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Bug#746578: Reasons to keep systemd-sysv as the first alternative

On Thu, Sep 18, 2014 at 11:36:54AM -0700, Josh Triplett wrote:
> On Thu, 18 Sep 2014 11:09:18 -0700 Russ Allbery <rra@debian.org> wrote:
> > I conceptually dislike the user experience of switching init systems
> > because the user upgraded some random package that, from their
> > perspective, doesn't appear related to the init system.  I feel like
> > switching init systems should be a more intentional action than that.
> > There is a variety of local customization that is init-system-specific,
> > and I'm dubious that we're going to be able to catch and warn about all of
> > it.

> > I've not made up my mind about the merits of switching init systems from
> > sysvinit to systemd during a dist-upgrade, but if we do that, I think we
> > should do it via some more deliberate and obvious method than pulling
> > systemd-sysv in via the dependency tree of some random package.  The
> > partial upgrade UX for that is really bad, IMO.

> I agree completely that it doesn't make sense for the transition from
> sysvinit to systemd to take place via libpam-systemd rather than via
> some core package like "init",

And yet you are arguing that the libpam-systemd dependency should not be
inverted, for political (not technical) reasons.

If the systemd-shim package is currently broken and should not be allowed to
satisfy the libpam-systemd dependency, then that should be expressed as a
release-critical bug keeping it out of the release, *not* by the systemd
maintainers placing conditions on the ordering of the alternative
dependencies.  The correct way to avoid libpam-systemd triggering a switch
of init system is for libpam-systemd to list the conservative alternative
first in the dependency list.

If we decide that init should not be automatically changed on upgrade[1],
then it should not be automatically changed on upgrade for /any/ users,
including those who have desktop software installed.  The way to accomplish
this is to list systemd-shim as the first alternative dep.

If we decide that init *should* be automatically changed on upgrade, then
the ordering of the dependencies on libpam-systemd is immaterial except in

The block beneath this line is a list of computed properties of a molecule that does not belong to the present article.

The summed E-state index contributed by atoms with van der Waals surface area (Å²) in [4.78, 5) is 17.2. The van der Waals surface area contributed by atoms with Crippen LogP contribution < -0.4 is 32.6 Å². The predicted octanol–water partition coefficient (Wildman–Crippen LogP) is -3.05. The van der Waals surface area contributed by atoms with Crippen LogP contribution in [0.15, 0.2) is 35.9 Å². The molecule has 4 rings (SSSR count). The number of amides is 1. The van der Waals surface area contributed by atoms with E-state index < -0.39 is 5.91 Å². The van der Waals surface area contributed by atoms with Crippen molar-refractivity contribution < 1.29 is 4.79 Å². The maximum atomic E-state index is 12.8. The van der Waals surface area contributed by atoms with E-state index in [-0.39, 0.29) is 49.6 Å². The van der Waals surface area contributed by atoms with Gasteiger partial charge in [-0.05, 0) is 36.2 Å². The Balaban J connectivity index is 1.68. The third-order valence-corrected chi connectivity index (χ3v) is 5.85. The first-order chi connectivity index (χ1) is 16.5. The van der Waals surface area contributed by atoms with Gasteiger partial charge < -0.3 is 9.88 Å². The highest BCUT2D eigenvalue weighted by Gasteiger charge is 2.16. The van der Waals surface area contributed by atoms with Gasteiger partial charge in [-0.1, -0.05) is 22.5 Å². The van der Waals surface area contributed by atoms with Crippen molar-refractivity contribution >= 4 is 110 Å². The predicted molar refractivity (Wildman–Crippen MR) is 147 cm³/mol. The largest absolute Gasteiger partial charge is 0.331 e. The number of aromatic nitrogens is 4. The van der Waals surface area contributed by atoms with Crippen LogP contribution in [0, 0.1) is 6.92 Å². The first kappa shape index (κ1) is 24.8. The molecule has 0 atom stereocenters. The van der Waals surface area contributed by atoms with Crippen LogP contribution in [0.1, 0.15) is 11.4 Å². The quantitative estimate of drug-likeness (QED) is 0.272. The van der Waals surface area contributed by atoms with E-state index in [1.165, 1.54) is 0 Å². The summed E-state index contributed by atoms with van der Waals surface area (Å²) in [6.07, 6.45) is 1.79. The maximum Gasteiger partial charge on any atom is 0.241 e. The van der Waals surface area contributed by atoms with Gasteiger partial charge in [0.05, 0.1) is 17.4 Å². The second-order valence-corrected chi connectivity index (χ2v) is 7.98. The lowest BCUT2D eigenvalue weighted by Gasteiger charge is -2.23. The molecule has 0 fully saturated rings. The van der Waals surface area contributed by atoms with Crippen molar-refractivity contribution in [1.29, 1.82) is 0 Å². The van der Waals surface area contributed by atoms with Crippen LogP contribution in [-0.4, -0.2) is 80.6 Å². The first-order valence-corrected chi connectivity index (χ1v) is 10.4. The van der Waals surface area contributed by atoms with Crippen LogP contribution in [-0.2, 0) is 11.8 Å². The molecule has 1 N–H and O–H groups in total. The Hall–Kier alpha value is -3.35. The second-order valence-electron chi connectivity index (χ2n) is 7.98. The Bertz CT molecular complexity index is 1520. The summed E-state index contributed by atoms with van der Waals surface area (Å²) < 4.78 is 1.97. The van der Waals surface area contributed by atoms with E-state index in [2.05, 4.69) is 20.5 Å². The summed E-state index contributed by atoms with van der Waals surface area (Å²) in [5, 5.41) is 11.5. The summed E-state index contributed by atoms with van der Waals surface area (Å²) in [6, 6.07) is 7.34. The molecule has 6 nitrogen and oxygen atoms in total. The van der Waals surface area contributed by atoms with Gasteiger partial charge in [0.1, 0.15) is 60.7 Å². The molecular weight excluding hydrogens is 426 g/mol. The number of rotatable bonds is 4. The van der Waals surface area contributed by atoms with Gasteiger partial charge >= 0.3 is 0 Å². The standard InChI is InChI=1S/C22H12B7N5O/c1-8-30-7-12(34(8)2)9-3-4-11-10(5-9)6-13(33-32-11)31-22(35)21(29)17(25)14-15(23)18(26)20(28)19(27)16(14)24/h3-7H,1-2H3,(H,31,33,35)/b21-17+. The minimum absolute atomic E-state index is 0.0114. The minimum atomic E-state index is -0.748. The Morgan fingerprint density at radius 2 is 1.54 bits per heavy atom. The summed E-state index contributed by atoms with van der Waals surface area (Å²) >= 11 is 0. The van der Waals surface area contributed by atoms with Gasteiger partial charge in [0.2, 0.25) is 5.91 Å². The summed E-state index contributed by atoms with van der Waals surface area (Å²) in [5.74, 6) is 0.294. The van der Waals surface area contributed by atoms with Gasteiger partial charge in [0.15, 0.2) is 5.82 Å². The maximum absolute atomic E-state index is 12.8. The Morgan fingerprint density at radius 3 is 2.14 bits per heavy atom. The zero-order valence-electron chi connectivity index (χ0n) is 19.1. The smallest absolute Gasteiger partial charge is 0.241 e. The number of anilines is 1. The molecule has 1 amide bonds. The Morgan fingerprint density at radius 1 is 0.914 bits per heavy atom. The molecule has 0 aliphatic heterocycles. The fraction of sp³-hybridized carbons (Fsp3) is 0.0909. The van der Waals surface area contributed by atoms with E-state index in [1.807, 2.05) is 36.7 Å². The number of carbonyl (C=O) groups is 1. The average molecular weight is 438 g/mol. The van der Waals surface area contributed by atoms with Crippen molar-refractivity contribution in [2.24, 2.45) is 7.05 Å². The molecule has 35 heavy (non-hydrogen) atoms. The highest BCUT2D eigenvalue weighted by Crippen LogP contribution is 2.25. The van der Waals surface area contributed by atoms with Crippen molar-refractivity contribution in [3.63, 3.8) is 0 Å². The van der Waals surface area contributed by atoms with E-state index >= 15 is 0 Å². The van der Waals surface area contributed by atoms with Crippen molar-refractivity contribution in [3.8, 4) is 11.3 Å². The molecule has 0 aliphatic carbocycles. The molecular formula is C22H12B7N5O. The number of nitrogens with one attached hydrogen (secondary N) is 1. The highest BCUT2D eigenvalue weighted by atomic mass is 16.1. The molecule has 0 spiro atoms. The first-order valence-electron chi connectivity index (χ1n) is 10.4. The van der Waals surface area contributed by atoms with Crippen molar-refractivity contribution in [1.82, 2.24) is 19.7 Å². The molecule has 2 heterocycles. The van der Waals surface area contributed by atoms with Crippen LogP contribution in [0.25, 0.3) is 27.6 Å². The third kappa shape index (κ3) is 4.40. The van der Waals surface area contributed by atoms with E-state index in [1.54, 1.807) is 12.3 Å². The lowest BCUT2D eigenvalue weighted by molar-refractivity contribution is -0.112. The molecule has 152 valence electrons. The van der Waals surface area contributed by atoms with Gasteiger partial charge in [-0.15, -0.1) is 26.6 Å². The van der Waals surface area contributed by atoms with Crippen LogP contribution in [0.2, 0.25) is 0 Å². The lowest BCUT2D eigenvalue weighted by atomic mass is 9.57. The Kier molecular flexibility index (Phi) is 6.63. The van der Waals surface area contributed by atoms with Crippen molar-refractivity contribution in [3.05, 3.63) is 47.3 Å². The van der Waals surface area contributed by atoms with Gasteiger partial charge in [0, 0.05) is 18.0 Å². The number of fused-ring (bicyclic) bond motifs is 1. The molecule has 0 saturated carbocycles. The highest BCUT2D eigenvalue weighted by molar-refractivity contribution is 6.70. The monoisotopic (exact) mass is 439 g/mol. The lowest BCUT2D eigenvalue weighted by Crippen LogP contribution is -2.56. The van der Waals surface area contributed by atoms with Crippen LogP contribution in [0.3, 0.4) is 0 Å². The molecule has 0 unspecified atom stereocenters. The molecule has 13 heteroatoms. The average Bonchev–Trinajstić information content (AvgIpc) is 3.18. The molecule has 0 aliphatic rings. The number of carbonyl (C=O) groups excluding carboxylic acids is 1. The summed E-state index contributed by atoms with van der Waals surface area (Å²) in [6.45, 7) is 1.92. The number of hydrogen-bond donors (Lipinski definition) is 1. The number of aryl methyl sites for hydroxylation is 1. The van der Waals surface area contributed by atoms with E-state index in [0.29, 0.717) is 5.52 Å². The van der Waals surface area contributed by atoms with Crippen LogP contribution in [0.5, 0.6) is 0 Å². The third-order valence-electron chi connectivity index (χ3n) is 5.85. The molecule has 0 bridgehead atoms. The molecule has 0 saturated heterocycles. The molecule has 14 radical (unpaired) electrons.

the specific case that someone has upgraded to (or newly installed) jessie,
selected an init system other than the default, and subsequently installed a
desktop environment on a system that didn't initially have one.  In this
case, installing the DE *definitely* should not override the user's
explicit selection of init system.

In both cases, the way to achieve the desired result is for libpam-systemd
to depend on systemd-shim | systemd-sysv, *not* on systemd-sysv |

If the bugs in systemd-shim are too severe to allow it to be used with
logind (a claim that I do not agree with - and I think you and Michael are
moving the goalposts by using the existence of bugs in
cgmanager+systemd-shim /in general/ as a justification for delaying the
change in dependency order), then those bugs should be marked as
release-critical, and the determination should be made by the usual means
whether systemd-shim should be included in the release.  But it is not for
the systemd maintainers to exercise a veto on systemd-shim outside of our
normal process for deciding that packages are RC-buggy.

> Nonetheless, as far as I can tell, libpam-systemd is *not* the package
> driving the systemd transition anymore.  Does that address your concern,
> Russ?

It absolutely does not address the problem, because if it weren't driving
the systemd transition in at least some cases (and it is), *there would be
no reason not to list systemd-shim as the first alternative*.

Steve Langasek                   Give me a lever long enough and a Free OS
Debian Developer                   to set it on, and I can move the world.
Ubuntu Developer                                    http://www.debian.org/
slangasek@ubuntu.com                                     vorlon@debian.org

[1] For the record, this is not my position.  I understand Russ's concerns,
but I also think the grub transition is as much an example of the *problems*
with such an approach as it is of the successes, because at the end of the
day users are still left to manually switch away from grub1 - many of whom
never have, and have wound up with more bugs over the long term as a result
of using EOLed software.  We should take care that our users' upgrade
experience is a good one, but there are downsides to a policy of never
making a change on upgrade that we haven't 100% proven won't result in boot

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